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I'm new to C, so I apologize for any "obvious issues".

I'm trying to search a buffer for a set of hex-values. I'm trying to put it into a function because I'm going to have to search for multiple sets of them.

Here is the code I have so far:

#define bin_buff_size (1024 * 1500)
unsigned char *bin_buff;
int i, hex_location, reset_i, hex_i, fix_location_1, buff_size;
unsigned char hex_string_search_1[] = {0x5e, 0x00, 0x75, 0x0d, 0x68, 0xb4, 0x2c, 0x63};

<other code here>

int get_location_from_buffer(unsigned char *needle, unsigned char *haystack, size_t haystack_size) {
    // Find the location of the hex-values in the buffer
    for (i = 0; i < haystack_size; i++) {
        // Reset hex_value because I will need to do this for multiple sets of hex values
        for (reset_i = 0; reset_i <= 7; reset_i++) {
            hex_value[reset_i] = 0x00;

        // Set hex_value equal to the next section of the haystack
        for (hex_i = 0; hex_i <= 7; hex_i++) {
            hex_value[hex_i] = haystack[i + hex_i];
            printf("hex_value[%i] = %s\n",hex_i,hex_value[hex_i]); // Print the resulting hex-value for this sub-location
        printf("hex_value = %s\n",hex_value);  // Print the entire hex_value

        // Check if needle equals haystack, and if so, return the resulting location
        if (needle == hex_value){
            printf("Found the first value at %i", i);
            printf("Havent found the first value yet!\n");
    return i;

fix_location_1 = get_location_from_buffer(hex_string_search_1, bin_buff, buff_size);

The problem that I am having is that this is my output:

hex_value[0] = (null)
hex_value[1] = (null)
hex_value[2] = (null)
hex_value[3] = (null)
hex_value[4] = (null)
hex_value[5] = (null)
hex_value[6] = (null)
hex_value[7] = (null)
hex_value =
Havent found the first value yet!
<The above is repeated multiple times>

It looks like this line:

hex_value[hex_i] = haystack[i + hex_i];

isn't actually pulling data from the buffer like I am thinking it should. Is someone able to point out what I'm doing incorrectly?

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4 Answers 4

printf("hex_value[%i] = %s\n",hex_i,hex_value[hex_i]);

should be

printf("hex_value[%i] = %x\n",hex_i,hex_value[hex_i]);

You are printing a raw value, not a string.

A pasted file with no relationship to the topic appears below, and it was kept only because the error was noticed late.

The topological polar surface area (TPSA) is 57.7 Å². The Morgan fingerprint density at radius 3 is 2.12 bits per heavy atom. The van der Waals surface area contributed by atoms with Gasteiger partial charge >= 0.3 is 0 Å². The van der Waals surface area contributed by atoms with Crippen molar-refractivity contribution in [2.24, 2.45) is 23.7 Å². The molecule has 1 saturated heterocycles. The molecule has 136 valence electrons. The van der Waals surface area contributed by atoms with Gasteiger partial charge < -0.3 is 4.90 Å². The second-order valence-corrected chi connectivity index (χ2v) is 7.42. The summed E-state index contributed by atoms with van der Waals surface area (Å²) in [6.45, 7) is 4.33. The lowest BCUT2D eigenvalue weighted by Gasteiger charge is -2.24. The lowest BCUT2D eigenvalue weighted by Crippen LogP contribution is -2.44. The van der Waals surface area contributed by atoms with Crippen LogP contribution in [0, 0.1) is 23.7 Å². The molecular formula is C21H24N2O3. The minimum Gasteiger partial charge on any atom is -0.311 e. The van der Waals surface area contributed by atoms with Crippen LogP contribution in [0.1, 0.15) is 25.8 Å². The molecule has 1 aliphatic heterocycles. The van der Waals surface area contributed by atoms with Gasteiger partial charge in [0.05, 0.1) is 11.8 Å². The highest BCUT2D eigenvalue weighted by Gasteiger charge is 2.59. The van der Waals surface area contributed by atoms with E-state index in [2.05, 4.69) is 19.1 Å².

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Is there a difference between %x and 0x%02x (from paulsm4 above) ? –  CaptSpify Jun 18 '12 at 19:38
The "0x" is printed verbatim, this is a good idea so you know the value is hexadecimal (not decimal, or octal, or...). The "%02x" is the format directive; it has three parts: '0' means print leading zeros, '2' means use a field width of 2, which is sufficient for an 8-bit byte, and 'x' means use hexadecimal format. The simple "%x" that I used just means use hex; this will not be fixed width, and will not have leading zeros. I usually use "0x%02x" just as @paulsm4 suggested. –  Doug Currie Jun 18 '12 at 22:08

Several observations:

1) One problem is that you should use "0x%02x" (or "$0x2x", or whatever) to print a binary hex value. Instead of "%s". Which prints a string (character array), not a hex binary (single value).

2) "null" == "0" which implies you're not finding anything.

3) Q: Are you sure you're initializing the buffer correctly?

4) I haven't looked at it carefully, but Q: are you sure about your search algorithm?

5) Q: would you consider a recursive algorithm?

Just a few thoughts...

'Hope that helps ... at least a little bit

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1) Thanks, that makes it "look" a lot better so far. 2 & 3) Good question. Maybe I'm not. Is there a way that I can var_dump(buffer) ? 4) Not sure at all! I think it should work but that's why I'm here asking |:) 5) How would that be different? Isn't it just coming at the same problem from the opposite side of the buffer? Yes, I am willing, I just don't understand how it's different –  CaptSpify Jun 18 '12 at 19:36

There are several issues in your code. The main issue: if (needle == hex_value) is only compares pointers, not contents of them. Use strncmp to compare content of two string.

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The line

if (needle == hex_value){

is comparing the two addresses, not the values stored at those addresses. I don't think that comparison is what you want...

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